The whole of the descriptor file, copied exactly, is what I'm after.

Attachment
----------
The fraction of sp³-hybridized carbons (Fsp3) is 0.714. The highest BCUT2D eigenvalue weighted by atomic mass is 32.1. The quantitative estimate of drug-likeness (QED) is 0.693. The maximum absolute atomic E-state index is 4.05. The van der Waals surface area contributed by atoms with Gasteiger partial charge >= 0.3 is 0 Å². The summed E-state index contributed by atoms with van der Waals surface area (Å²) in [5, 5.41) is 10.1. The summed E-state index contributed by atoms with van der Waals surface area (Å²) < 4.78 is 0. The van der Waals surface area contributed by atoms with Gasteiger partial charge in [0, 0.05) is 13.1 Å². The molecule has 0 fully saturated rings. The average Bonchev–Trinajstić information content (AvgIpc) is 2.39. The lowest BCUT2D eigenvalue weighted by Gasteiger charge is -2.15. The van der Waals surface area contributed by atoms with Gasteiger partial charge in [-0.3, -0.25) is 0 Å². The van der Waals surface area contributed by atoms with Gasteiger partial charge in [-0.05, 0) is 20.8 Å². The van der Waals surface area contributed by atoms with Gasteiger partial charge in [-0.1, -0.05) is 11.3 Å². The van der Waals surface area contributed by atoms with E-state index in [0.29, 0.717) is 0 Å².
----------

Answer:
The fraction of sp³-hybridized carbons (Fsp3) is 0.714. The highest BCUT2D eigenvalue weighted by atomic mass is 32.1. The quantitative estimate of drug-likeness (QED) is 0.693. The maximum absolute atomic E-state index is 4.05. The van der Waals surface area contributed by atoms with Gasteiger partial charge >= 0.3 is 0 Å². The summed E-state index contributed by atoms with van der Waals surface area (Å²) in [5, 5.41) is 10.1. The summed E-state index contributed by atoms with van der Waals surface area (Å²) < 4.78 is 0. The van der Waals surface area contributed by atoms with Gasteiger partial charge in [0, 0.05) is 13.1 Å². The molecule has 0 fully saturated rings. The average Bonchev–Trinajstić information content (AvgIpc) is 2.39. The lowest BCUT2D eigenvalue weighted by Gasteiger charge is -2.15. The van der Waals surface area contributed by atoms with Gasteiger partial charge in [-0.3, -0.25) is 0 Å². The van der Waals surface area contributed by atoms with Gasteiger partial charge in [-0.05, 0) is 20.8 Å². The van der Waals surface area contributed by atoms with Gasteiger partial charge in [-0.1, -0.05) is 11.3 Å². The van der Waals surface area contributed by atoms with E-state index in [0.29, 0.717) is 0 Å².